All About Multiple Sclerosis

More MS news articles for August 2003

Interview with MS virologist Steven Jacobson

http://www.bostoncure.org:8080/article.pl?sid=03/08/04/210257&mode=nested

August 4, 2003
Boston Cure Project

For decades, scientists have been looking for "the virus that causes MS." Finding such a virus would be a great accomplishment - one that could then lead directly to treatment or prevention of MS based on blocking the virus. Despite extensive efforts, however, so far no such virus has been found. That doesn't necessarily mean that viruses aren't involved in MS. It might just mean that we need to change how we go about looking for them.

In the second of a series of interviews with scientists doing groundbreaking work in MS, BCP's Hollie Schmidt talks with virologist Steven Jacobson of the National Institutes of Health about how the search for viruses in MS is evolving. Steve is Chief of the Viral Immunology Section in the National Institute of Neurological Disorders and Stroke at the NIH. His investigations have resulted in many important discoveries concerning the potential role of human herpes virus 6 (HHV-6) in MS. In this interview, Steve shares his perspectives on the search for MS viruses, the evidence implicating HHV-6 as a trigger of MS, and the new experiments he's conducting to determine HHV-6's role in this disease.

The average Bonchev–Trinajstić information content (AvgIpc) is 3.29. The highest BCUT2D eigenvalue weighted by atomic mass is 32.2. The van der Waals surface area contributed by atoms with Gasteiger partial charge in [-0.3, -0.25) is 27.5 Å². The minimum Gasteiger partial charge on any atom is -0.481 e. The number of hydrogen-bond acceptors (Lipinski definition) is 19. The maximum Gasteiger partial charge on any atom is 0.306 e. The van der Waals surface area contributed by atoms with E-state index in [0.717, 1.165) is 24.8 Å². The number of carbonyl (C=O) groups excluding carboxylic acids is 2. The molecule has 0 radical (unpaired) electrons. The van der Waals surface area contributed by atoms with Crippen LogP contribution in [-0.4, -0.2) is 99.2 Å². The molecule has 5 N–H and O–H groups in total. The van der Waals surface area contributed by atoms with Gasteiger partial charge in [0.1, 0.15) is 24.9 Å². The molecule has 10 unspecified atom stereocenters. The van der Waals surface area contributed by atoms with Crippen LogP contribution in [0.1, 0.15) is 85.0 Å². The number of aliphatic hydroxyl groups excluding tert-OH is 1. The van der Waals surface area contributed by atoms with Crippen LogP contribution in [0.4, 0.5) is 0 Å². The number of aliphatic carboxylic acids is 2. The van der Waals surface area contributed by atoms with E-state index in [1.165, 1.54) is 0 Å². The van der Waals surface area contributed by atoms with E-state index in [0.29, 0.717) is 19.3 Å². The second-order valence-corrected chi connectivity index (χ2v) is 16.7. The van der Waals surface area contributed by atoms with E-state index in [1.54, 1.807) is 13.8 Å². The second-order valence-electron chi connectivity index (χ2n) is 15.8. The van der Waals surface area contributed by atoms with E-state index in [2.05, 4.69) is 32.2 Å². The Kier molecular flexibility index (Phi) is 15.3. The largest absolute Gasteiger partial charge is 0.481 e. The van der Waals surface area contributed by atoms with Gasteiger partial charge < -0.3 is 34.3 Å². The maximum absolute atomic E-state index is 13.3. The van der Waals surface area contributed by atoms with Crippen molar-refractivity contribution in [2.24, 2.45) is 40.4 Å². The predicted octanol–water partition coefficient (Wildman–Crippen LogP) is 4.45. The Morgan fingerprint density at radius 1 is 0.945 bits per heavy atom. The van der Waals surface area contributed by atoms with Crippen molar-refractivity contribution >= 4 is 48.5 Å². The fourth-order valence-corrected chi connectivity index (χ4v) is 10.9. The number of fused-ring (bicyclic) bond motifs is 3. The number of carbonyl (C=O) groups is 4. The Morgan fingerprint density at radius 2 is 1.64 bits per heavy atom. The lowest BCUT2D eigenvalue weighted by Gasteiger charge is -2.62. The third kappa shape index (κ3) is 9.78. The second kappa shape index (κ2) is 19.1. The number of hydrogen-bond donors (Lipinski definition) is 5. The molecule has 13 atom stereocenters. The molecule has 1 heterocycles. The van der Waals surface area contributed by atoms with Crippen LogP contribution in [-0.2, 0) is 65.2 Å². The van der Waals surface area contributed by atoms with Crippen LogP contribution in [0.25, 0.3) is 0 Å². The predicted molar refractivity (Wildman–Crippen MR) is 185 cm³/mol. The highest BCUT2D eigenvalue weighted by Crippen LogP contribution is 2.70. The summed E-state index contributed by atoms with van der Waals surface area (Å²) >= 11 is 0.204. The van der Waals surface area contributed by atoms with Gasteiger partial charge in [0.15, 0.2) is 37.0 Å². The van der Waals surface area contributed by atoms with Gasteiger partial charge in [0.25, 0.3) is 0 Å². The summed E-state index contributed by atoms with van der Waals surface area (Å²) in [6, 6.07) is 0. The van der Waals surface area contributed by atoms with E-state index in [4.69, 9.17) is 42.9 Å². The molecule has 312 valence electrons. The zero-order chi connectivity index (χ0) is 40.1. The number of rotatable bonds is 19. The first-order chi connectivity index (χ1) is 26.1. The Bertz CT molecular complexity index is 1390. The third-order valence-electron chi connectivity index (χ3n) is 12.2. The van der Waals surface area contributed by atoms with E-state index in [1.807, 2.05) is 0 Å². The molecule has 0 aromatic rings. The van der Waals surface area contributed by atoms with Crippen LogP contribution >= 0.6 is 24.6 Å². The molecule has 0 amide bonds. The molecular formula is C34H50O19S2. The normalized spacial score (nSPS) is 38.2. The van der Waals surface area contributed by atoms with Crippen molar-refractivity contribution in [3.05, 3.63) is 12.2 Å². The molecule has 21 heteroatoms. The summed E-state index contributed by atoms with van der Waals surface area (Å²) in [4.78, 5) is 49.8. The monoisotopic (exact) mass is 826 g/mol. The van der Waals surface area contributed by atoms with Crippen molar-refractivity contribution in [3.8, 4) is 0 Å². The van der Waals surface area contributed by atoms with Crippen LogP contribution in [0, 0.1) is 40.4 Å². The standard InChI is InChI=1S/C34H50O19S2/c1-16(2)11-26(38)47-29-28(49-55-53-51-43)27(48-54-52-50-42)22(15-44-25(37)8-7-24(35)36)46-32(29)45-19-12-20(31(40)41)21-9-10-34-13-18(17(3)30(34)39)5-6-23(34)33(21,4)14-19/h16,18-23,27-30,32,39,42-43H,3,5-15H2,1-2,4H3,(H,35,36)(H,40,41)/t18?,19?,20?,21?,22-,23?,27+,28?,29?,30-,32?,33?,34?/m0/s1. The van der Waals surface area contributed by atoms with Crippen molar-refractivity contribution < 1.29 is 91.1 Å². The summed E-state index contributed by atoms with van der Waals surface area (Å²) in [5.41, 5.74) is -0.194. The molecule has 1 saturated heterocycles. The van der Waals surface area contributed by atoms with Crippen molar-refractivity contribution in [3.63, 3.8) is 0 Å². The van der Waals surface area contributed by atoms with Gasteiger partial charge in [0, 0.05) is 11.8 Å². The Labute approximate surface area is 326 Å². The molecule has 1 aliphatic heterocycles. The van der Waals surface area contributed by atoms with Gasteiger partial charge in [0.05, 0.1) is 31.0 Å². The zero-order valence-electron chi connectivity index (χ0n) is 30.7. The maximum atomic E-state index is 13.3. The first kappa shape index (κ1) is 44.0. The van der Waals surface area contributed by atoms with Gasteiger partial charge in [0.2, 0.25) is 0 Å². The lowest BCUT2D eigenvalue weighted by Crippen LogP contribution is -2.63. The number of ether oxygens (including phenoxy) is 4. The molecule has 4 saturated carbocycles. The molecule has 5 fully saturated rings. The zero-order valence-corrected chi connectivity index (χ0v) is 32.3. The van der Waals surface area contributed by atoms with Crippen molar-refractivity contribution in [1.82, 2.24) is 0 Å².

Q. At the Boston Cure Project, our mission is to find out what causes MS. So we're very interested in your work in exploring viral triggers of neurological diseases such as MS. Could you describe your approach?

A. First of all, those two words - "cause" and "trigger" - are very different and important to define. For a very long time, in many autoimmune diseases, everyone's been looking for the "cause" of the disease, using a model that says if you get the virus it causes your disease. An example of this model is HIV - if you get HIV, you will go down the path of developing AIDS, and conversely if you don't get HIV, you won't get AIDS. That's a pretty causative agent. The same is true for smallpox and polio - they're both clearly causes.